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    Research home > Beat Cancer Project > A new treatment to kill cancerous cells

    A new treatment to kill cancerous cells

    Dr Loretta Dorstyn

    Characterisation of the role and mechanisms of caspase-2 in tumour suppression

    Our research

    Tumour suppressor proteins are important anti-cancer agents that act to eliminate or prevent the growth of harmful or cancerous cells. My study examines the role of one particular tumour suppressor protein, caspase-2, in preventing tumour growth and tumour development, and its role in a range of different cancers. Our work has demonstrated that caspase-2 acts to kill off cells that have not divided properly or cells that have  DNA damage and/or chromosomal defects that lead to a process known as genomic instability, commonly found in cancer. However, different cancers have different defects that make them respond differently to treatments.

    Our work has found that caspase-2 functions in only some blood cancers and in liver cancer. We aim to investigate how we can control the cancer-killing function of caspase-2 in order to develop treatments targeted to this protein. An understanding of how caspase-2 regulates genomic stability and prevents tumour growth will allow us to uncover additional molecules that could be targeted with treatment, to kill cancerous cells. This will ultimately lead to more effective treatment strategies for some cancers.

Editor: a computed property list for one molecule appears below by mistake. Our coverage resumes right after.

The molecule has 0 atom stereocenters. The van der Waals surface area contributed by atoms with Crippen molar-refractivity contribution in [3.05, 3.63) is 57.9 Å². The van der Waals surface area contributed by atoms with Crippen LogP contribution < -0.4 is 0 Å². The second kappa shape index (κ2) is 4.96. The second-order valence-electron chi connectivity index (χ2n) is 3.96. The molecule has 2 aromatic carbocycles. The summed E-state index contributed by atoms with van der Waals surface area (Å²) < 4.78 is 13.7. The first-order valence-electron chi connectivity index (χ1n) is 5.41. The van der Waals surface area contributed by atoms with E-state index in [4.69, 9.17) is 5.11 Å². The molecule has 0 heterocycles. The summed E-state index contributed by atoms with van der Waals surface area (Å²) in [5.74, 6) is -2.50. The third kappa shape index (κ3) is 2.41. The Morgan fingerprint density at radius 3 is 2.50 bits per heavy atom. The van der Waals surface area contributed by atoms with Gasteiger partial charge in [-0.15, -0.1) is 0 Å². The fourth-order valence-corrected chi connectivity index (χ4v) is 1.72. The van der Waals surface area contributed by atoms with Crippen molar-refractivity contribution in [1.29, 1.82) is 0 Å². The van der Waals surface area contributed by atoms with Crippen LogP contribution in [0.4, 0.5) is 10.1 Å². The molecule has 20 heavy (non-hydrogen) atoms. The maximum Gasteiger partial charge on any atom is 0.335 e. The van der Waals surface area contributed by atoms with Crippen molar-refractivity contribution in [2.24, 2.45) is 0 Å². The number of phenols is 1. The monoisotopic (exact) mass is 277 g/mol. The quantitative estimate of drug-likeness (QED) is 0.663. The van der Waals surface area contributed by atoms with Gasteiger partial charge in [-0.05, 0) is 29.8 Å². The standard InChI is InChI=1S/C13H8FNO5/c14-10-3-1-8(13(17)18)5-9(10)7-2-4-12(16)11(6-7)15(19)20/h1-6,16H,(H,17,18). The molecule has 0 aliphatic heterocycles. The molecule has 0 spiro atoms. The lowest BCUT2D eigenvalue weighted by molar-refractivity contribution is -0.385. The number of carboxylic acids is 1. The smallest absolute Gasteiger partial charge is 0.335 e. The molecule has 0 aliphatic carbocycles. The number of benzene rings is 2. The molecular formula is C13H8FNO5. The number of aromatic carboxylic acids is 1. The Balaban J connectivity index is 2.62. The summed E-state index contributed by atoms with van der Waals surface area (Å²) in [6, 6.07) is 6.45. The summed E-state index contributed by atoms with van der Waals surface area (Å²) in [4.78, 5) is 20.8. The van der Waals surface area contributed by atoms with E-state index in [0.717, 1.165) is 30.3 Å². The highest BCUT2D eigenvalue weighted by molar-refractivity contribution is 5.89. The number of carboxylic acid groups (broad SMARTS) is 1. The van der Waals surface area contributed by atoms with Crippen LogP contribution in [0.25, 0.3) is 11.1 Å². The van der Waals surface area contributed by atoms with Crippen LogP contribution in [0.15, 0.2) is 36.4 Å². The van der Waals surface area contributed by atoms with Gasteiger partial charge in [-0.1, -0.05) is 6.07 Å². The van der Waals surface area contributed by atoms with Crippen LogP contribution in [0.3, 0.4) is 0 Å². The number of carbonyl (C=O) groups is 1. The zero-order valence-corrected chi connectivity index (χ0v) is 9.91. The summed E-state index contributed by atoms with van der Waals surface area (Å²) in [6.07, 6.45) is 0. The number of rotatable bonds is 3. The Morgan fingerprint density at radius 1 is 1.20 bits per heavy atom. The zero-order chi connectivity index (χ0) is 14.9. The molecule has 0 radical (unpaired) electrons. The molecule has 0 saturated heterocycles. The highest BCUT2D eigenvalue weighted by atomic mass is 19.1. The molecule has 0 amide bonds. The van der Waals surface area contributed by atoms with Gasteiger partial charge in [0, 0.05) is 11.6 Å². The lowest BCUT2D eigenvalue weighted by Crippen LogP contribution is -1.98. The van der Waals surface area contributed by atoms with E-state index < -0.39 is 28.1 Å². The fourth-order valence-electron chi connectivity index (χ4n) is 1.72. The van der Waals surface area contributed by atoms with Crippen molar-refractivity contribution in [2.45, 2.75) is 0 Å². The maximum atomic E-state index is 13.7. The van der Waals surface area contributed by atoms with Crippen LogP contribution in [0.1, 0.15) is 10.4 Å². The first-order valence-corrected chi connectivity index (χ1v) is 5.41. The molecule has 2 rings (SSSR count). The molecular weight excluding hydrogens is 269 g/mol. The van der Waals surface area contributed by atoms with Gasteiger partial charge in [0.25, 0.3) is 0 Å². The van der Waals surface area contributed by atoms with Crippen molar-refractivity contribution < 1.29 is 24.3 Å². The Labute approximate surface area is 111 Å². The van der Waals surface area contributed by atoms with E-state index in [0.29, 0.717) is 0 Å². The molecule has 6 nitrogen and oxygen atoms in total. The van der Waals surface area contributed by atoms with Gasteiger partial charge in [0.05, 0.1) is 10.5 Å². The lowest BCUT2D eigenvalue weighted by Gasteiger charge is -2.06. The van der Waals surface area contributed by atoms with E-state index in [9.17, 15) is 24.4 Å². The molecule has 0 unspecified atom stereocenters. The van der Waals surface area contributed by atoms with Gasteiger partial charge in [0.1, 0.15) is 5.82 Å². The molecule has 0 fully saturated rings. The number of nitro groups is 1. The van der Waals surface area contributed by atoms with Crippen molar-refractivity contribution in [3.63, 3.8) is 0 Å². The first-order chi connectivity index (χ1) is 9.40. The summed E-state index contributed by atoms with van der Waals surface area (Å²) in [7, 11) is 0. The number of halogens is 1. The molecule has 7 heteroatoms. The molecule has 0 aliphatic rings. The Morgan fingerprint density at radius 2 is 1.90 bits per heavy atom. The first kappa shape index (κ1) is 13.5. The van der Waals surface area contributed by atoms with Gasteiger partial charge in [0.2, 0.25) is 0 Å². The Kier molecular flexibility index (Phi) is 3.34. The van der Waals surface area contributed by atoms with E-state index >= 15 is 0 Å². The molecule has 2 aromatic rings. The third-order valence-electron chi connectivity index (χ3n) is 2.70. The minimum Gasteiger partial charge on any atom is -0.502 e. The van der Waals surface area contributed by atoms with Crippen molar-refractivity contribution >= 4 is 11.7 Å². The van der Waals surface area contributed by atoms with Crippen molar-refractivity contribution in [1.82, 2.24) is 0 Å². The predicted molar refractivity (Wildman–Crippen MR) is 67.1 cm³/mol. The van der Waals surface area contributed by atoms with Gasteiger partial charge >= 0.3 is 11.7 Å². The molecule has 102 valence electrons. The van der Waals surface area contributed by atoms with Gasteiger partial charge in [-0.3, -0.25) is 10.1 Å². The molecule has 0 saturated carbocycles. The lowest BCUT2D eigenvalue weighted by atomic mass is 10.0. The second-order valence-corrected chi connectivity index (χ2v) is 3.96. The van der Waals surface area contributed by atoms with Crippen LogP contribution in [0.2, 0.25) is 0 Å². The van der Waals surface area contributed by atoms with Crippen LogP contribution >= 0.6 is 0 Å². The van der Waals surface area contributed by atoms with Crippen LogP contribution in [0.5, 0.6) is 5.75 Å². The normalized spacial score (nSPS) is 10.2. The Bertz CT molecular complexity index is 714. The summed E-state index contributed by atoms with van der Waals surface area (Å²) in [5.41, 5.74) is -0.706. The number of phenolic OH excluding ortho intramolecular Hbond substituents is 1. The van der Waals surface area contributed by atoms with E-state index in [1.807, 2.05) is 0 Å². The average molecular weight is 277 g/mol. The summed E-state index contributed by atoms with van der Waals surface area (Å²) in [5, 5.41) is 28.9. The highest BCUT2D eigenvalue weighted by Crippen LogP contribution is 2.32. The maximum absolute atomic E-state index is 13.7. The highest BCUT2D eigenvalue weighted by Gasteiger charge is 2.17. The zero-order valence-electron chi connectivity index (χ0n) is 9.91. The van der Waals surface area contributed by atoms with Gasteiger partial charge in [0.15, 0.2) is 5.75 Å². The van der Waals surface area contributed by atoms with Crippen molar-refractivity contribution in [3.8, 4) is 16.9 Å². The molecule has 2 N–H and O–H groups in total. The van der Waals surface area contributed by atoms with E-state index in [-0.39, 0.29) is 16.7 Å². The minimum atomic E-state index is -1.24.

What we aim to achieve

    My studies will hopefully give us more insight into biomarkers that predict the onset, progression and relapse of some cancers. I hope that findings from my research will benefit the initial diagnosis and prognosis of some cancers, which will allow better targeted therapy to more effectively fight off cancerous cells.

    Our next steps and milestones

    We have provided much knowledge and have made important discoveries about how some cancers can develop significantly faster than others, by a deletion in one gene. Our research is now identifying target proteins that have potential to eliminate such cancer cells and that can be used for therapeutic development for targeted therapy. With continued support from Cancer Council SA donors, we hope to expand our studies to analyse various different primary human tumour samples for errors in our gene of interest and to facilitate drug targeting for potential combination cancer therapies.

    What motivates me

    There is still so much we do not know about how some cancers develop and why some cancers do not respond effectively to current therapies. Our research is a step toward further understanding these issues and has potential to contribute to future therapeutic development. To know that such research will ultimately make a difference to the health of hundreds of people and to know that organisations like Cancer Council SA provide such strong support gives me the ultimate motivation to continue my current research.

    My message to supporters

    Development of therapies for cancer and applications of these therapies in the clinic, are heavily dependent on basic biology research to understand how and why cancer cells grow, and how they can be effectively targeted. To further our understanding of cancer biology we are reliant on financial support to allow future potential therapeutic outcomes possible. Funding through Cancer Council SA has provided us with an incredible opportunity to contribute to such knowledge and skills enhancing our fight against cancer. We acknowledge and thank all who have supported Cancer Council SA and our research.



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